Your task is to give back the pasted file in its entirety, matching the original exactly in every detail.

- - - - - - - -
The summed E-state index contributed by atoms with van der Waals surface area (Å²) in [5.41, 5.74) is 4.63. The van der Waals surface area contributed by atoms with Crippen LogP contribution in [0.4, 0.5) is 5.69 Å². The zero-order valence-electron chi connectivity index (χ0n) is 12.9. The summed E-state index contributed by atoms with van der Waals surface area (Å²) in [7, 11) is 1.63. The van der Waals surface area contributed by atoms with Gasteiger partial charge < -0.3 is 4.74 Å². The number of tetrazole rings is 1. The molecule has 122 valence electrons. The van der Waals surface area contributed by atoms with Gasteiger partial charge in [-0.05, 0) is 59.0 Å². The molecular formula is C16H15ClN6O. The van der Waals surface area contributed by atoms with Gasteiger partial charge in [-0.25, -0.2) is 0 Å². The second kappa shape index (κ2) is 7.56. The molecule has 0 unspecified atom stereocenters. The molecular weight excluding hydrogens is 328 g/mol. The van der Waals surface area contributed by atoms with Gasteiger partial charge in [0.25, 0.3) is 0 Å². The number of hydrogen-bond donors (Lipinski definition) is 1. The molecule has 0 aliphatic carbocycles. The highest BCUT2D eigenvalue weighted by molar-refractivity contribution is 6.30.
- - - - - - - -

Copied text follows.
The summed E-state index contributed by atoms with van der Waals surface area (Å²) in [5.41, 5.74) is 4.63. The van der Waals surface area contributed by atoms with Crippen LogP contribution in [0.4, 0.5) is 5.69 Å². The zero-order valence-electron chi connectivity index (χ0n) is 12.9. The summed E-state index contributed by atoms with van der Waals surface area (Å²) in [7, 11) is 1.63. The van der Waals surface area contributed by atoms with Gasteiger partial charge < -0.3 is 4.74 Å². The number of tetrazole rings is 1. The molecule has 122 valence electrons. The van der Waals surface area contributed by atoms with Gasteiger partial charge in [-0.05, 0) is 59.0 Å². The molecular formula is C16H15ClN6O. The van der Waals surface area contributed by atoms with Gasteiger partial charge in [-0.25, -0.2) is 0 Å². The second kappa shape index (κ2) is 7.56. The molecule has 0 unspecified atom stereocenters. The molecular weight excluding hydrogens is 328 g/mol. The van der Waals surface area contributed by atoms with Gasteiger partial charge in [0.25, 0.3) is 0 Å². The number of hydrogen-bond donors (Lipinski definition) is 1. The molecule has 0 aliphatic carbocycles. The highest BCUT2D eigenvalue weighted by molar-refractivity contribution is 6.30.